After Paris – why pray?

In the wake of the horrible attacks in Paris last night, social media was flooded today with calls to pray for Paris. Together with that came the accusation that prayer was useless and that we had better actually ‘do something’ to help the people who were wounded or who lost loved ones. Apparently praying is not actually ‘doing something’, and there are other things which are ‘doing something’. But why do so many people ask for prayer, if they do not believe it will do some good?

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There is a misunderstanding of what prayer is in the minds of those who suggest it is useless. They believe that prayer is a one-way street, from us to God, urging God to do something that He would not do otherwise. Well, if He is not inclined to comfort people, heal them, or even prevent terrible things from happening without us reminding Him that He should, what is the use of Him, people rightly ask.

But this is not what prayer is. Prayer is a two-way street, leading from us to God and from God to us. It is a conversation, if not always one with words. The effects of prayer are therefore present at both ends of the conversation. It is as useful for God as it us for us, not to mention for those we pray for.

In praying for Paris, we recognise and root ourselves in our relationship with God and we find comfort for ourselves. We articulate our care and concern for people that we likely don’t even know, and, once articulated, this care and concern can take root and grow in us and radiate outwards to those around us. God is love. When we show love, which care and concern are, we show and share God. God comes down to live among us in our love for our neighbours. He doesn’t force Himself upon us, but will answer every time we reach out to Him. No man is an island, and it is our care for each other that helps us reach our fullest potential, even after this life. We don’t know who the people were who died last night, we don’t know who they left behind, and we certainly don’t pretend to know what they are going through. But we support them, show our love and share God through that love, making Him present in this world and so reflecting our own relationship with Him in the relationship between Him and others.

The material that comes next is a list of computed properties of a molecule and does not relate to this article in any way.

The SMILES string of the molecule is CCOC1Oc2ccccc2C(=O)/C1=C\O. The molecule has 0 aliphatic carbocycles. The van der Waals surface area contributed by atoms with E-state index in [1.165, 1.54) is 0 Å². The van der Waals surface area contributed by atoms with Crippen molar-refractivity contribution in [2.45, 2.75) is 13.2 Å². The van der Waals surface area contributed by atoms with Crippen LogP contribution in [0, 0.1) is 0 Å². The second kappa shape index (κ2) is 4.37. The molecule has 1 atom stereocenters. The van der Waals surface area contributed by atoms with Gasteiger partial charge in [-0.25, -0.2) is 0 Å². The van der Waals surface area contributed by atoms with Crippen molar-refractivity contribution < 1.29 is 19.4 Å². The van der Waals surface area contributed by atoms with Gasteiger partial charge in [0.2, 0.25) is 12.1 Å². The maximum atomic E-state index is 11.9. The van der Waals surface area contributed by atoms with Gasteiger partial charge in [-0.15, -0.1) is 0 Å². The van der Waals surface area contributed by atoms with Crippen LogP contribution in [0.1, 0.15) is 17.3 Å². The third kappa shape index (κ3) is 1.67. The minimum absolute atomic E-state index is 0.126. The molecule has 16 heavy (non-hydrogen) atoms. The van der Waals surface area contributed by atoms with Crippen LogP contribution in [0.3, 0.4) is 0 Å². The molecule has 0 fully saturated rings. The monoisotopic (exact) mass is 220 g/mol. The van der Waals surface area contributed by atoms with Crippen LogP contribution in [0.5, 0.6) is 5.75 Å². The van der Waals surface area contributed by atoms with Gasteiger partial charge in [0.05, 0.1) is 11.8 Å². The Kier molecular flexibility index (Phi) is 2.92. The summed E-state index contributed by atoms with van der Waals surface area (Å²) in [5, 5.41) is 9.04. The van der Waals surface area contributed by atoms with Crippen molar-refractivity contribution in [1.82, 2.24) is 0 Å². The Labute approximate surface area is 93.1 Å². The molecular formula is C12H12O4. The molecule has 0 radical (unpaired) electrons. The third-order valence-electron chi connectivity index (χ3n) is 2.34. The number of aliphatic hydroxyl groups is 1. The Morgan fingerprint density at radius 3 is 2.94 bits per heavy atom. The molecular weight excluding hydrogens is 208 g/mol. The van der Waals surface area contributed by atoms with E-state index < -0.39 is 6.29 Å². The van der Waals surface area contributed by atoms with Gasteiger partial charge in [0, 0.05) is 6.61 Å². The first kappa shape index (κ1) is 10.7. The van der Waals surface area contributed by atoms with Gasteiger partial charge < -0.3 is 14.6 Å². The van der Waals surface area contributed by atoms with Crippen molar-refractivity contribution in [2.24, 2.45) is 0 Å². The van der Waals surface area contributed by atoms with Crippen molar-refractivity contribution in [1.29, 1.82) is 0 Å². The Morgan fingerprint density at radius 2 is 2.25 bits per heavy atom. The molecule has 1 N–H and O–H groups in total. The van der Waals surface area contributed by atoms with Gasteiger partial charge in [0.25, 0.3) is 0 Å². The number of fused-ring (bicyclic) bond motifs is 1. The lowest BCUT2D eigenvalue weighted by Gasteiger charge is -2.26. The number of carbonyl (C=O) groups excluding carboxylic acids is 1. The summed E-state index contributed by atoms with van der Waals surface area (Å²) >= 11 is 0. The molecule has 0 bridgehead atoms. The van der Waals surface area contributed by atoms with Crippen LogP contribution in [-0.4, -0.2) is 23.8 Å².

Another question is if God couldn’t and shouldn’t have prevented the terrible events of last night from happening. Of course, He could. But He didn’t. This is very difficult for many, both in and outside the Church, but the essence of it is this: God created man with a free will that He will always respect. Unlike the gods from mythology, but also from modern religions such as Islam, God will never force Himself on anyone, making him or her do things he or she does not choose to do. It does not matter if that person is an innocent victim or a murderous terrorist. God respects human freedom, and is there to help guide them if they so choose, or help them live with the consequence of their choices.

In Paris last night, the victims made no choices, of course. They are the victims of a mindless evil that has denounced God. God does not, however, denounce the innocent, and is there for them and those they leave behind, leading them to His eternal light and their fullest being as His creatures. Always. And we can help them find Him through our prayer.

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incaelo

I'm a 37-year-old lay Catholic from the diocese of Groningen-Leeuwarden. I write about the Catholic Church in the Netherlands. I not only enjoy bringing selected developments to the attention of readers, but I also think that it is sometimes important to allow a wider audience to read about the state of the Church in the Netherlands. That's why a fair number of posts about that topic will be translations of Dutch articles, episcopal writings and whatever else.